The case of a 44-year-old man who developed blood clots was "likely" linked to the AstraZeneca vaccine, authorities believe.
But Australia's acting chief medical officer Michael Kidd said there was no need to pause or restrict the rollout of the vaccine, as he noted there had been just one reported case of the side-effect from the more than 400,000 doses administered so far in Australia.
Professor Kidd reiterated the expert advice that the benefits of taking up the coronavirus vaccine outweighed the risks.
He said the Therapeutic Goods Administration and government's vaccine advisory group continued to investigate the case of a 44-year-man who was admitted to hospital in Melbourne with serious thrombosis and a low platelet count after he received the AstraZeneca COVID-19 vaccine in late March.
The TGA convened a meeting of independent experts on Saturday morning to examine possible links between the clots and the vaccine, with their advice passed on to the nation's chief medical officers.
While a "definitive" connection had not been established, Prof Kidd said it was "likely" the man's condition was linked to the vaccine.
"While at this time we don't have evidence of causality, the clinical features of this case are consistent with what we have seen of international reports of similar cases and it is likely that the case reported yesterday is related to the vaccine," he said.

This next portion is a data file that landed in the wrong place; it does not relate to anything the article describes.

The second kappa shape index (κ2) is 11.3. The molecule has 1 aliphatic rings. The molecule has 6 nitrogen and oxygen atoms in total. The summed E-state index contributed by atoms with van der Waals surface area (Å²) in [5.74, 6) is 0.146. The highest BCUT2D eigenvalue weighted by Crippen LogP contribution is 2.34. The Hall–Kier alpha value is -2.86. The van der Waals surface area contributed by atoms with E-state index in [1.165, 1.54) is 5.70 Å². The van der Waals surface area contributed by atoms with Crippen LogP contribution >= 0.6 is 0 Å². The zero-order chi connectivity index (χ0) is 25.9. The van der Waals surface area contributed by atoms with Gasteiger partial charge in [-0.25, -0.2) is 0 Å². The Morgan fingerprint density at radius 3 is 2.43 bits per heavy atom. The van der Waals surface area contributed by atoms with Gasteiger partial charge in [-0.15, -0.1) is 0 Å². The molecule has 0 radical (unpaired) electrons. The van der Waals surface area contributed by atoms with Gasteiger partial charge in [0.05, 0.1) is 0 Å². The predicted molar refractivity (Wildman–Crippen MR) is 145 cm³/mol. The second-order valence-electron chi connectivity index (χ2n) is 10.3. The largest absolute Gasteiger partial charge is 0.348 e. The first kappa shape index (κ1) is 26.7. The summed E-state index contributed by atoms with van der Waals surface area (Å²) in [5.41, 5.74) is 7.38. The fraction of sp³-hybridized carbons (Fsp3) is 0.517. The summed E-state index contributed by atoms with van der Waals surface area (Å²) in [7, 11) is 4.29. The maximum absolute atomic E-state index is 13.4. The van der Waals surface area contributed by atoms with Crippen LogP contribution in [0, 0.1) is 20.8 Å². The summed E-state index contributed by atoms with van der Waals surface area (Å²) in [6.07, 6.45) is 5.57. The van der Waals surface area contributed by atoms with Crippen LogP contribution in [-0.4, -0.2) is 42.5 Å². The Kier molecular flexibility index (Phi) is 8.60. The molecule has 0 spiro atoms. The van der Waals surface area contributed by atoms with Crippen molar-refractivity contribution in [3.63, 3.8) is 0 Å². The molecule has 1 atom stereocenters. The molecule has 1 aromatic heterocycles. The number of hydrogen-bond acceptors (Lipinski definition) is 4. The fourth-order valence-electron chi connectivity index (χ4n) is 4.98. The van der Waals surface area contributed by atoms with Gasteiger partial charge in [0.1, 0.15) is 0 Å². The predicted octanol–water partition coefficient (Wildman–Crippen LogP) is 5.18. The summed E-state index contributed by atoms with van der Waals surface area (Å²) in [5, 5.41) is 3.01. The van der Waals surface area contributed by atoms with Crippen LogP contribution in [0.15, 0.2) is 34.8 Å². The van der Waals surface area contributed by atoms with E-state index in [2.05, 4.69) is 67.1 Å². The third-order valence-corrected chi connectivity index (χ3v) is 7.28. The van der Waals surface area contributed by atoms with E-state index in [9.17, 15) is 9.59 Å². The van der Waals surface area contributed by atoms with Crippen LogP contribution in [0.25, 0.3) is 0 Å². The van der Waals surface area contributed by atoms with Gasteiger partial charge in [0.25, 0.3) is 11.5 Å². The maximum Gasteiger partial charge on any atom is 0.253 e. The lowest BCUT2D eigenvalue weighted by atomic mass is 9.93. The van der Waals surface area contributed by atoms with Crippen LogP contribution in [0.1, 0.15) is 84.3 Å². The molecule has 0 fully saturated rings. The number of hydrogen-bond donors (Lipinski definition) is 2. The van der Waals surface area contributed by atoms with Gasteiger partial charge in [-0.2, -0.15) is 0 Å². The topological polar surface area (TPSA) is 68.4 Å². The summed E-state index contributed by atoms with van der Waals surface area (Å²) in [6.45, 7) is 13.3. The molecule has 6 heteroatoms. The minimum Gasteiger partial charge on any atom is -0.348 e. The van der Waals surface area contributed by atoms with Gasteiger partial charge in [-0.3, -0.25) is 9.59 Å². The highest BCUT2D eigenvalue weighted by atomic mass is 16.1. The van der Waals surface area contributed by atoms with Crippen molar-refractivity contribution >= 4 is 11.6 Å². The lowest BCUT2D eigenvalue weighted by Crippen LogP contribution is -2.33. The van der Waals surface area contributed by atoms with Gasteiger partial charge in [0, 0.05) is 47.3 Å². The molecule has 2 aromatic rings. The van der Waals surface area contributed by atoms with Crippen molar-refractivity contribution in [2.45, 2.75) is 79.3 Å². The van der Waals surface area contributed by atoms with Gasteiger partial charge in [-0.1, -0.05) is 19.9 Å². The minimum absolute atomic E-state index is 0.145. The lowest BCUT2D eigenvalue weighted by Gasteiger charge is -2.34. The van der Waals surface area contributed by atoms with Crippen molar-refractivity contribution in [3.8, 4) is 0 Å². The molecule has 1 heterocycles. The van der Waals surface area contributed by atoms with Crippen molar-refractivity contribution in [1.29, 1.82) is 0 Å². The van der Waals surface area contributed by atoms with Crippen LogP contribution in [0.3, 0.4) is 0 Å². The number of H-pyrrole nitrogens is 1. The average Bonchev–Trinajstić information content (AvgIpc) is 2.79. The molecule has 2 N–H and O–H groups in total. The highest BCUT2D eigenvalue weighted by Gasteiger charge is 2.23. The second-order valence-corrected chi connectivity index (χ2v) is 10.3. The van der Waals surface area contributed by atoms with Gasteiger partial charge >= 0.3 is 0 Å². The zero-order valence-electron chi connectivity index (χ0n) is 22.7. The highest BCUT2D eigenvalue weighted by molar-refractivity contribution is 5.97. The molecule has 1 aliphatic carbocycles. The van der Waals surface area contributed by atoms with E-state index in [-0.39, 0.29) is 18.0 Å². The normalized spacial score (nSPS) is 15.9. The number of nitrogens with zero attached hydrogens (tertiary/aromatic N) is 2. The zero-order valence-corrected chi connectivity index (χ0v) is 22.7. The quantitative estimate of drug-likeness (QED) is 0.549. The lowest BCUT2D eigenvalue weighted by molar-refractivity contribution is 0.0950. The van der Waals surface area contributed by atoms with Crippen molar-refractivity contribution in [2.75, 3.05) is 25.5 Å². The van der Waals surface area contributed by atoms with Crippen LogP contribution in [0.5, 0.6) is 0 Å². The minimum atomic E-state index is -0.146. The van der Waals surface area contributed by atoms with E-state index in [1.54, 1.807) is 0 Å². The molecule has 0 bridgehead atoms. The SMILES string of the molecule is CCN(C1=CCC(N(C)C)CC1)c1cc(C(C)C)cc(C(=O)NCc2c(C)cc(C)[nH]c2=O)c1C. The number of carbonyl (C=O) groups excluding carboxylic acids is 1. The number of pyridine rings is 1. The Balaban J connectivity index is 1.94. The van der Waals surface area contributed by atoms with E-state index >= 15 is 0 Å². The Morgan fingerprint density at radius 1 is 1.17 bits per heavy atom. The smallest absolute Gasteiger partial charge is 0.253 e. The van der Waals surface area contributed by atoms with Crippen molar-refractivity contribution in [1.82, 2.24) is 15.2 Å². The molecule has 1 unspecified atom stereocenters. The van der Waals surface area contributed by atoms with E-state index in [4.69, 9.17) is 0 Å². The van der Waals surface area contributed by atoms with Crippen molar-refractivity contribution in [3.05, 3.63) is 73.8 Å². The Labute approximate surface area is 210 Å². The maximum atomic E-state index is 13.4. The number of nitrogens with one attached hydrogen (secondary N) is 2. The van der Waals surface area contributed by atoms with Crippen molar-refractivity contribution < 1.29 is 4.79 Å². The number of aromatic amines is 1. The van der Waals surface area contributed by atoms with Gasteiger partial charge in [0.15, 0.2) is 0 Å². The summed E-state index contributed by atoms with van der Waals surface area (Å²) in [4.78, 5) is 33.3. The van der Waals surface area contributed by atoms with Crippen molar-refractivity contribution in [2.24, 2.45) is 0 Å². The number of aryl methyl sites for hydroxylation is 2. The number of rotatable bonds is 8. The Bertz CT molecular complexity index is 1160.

Prof Kidd said the government's vaccine advisory group would have further information from international regulators when it next convened on Wednesday.
The group on Friday issued advice to consumers and clinicians to be alert for the symptoms and signs of thrombosis.
"The risks of serious side-effects remain very low, but safety is paramount," he said.
Prof Kidd said regulators in UK and Europe had not recommended broad restrictions on the use of the AstraZeneca vaccine, despite a number of reported cases of the side-effect.
However other countries, including Canada, have recommended restrictions on its use for certain groups.
Prof Kidd warned Australia remained at risk of serious COVID-19 outbreaks, given the vast majority of the population didn't have immunity either through vaccination or past infection.
"At this time, the risk of serious disease and death from COVID-19 if we experience a severe outbreak, especially among older Australians and those with serious health conditions, is far greater that the very small potential risks of a very rare clotting disorder associated with the vaccine," he said.
Our journalists work hard to provide local, up-to-date news to the community. This is how you can continue to access our trusted content: